Faine Greenwood. GLOBAL POST.February 18, 2013

Bourem, 50 miles north of Gao, was considered by French and Malian troops to be a stronghold for Islamist insurgents.

Mali Bourem

Credit:PASCAL GUYOT   AFP/Getty Images

A Malian carries on a cart the corpse of a suicide bomber who blew himself up near a group of Malian soldiers Feb. 8, 2013, in the northern city of Gao, where Islamist rebels driven from the town have resorted to guerilla attacks. Joint Malian and French troops recaptured the northern Mali town of Bourem from Islamist rebels on February 17th, 2013.

Joint French and Islamist troops secured the Islamist rebel stronghold of Bourem on February 17th, as the fifth week of the French intervention in the former colony continues.

“Bourem is a bastion of Islamists,” a military official from AFISMA said to Reuters of the northern Malian town, which is located roughly 50 miles north of Gao.

The official added that “All the current problems in Gao come from Bourem” while speaking to Reuter, a threat that the joint troops hope to have neutralized.

The successful takeover comes after two suicide attacks on the road from Bourem to Gao, leading to fears of an increasingly violent insurgency in Mali, writes the Associated Press, which adds that “about 1,000” troops are currently in Bourem.

Rebels also conducted a surprise raid on Gao last week, killing three Islamists raiders and wounding some Malian soldiers in the street-fighting, wrote Reuters.

Modernized S-300 Missiles in Air Defense Exercise


RIA Novosti.Feb 18,2013

S-300 surface-to-air missiles

Modernized S-300 surface-to-air missiles will shoot down “enemy” fighters in an exercise in Russia’s Western Military District, the district’s press service said on Monday.

The joint tactical exercise involving aviation, antiaircraft and radiotechnical forces, encompasses an area from Russia’s westernmost exclave of Kaliningrad to central Russia’s Nizhny Novgorod and from Murmansk in the north to Belgorod in the south, the Western Military District said.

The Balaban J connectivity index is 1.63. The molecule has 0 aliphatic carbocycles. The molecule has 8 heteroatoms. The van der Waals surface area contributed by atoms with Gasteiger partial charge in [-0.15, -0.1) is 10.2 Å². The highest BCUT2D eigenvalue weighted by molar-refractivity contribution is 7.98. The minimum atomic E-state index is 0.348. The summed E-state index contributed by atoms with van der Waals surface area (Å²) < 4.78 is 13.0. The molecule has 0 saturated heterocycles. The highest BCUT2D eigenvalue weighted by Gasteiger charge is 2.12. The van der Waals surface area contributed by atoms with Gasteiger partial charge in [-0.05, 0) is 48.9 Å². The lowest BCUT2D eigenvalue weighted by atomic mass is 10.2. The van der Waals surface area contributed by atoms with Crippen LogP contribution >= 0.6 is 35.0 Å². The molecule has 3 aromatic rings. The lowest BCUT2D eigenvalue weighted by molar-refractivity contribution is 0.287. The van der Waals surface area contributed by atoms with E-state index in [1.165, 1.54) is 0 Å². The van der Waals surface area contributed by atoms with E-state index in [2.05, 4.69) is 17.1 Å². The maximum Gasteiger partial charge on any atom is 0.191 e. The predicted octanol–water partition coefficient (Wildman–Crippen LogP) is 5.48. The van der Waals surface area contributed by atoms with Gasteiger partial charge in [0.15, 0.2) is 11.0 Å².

The S-300-P surface-to-air missile system

It did not say when the exercise began or will end.

Radar crews will track several targets simultaneously amid heavy jamming and issue target designation data to S-300 missile crews in real time, the Western Military District said.

A group of Su-27 Flanker and MiG-31 Foxhound fighters will pose as “enemy” warplanes.

Ukraine to Deliver 110 Battle Tank Engines to Pakistan


RIA Novosti.Feb 18,2013

Pakistan's Al-Khalid main battle tank

uk  © AFP 2013/ Asif HASSAN

Ukraine will deliver 110 tank power plants – engines and related parts – to Pakistan under a $50 million contract, state-run arms exporter Ukrspetsstroi said on Monday.

The power plants will be manufactured at the Kharkov-based Malyshev Plant, a state-run enterprise specializing in armored vehicles and their components, under a four-year contract that was signed “several days ago,” Ukrspetsstroi said in a statement on its website.

It did not provide any technical specifications.

Ukraine previously delivered more than 300 power plants to Pakistan for its al-Khalid main battle tank, Ukrspetsstroi’s acting deputy general director Vadim Kozhevnikov said, adding that Ukraine also supplies tank engines to China.

The statement cited Kozhevnikov as saying he believed Ukraine is in a good position to compete with the world’s leading tank power plant manufacturers, in particular Germany.

“We are direct competitors of German engine manufacturers. Our models are every bit as good as theirs in terms of technical characteristics but are significantly cheaper,” Kozhevnikov said.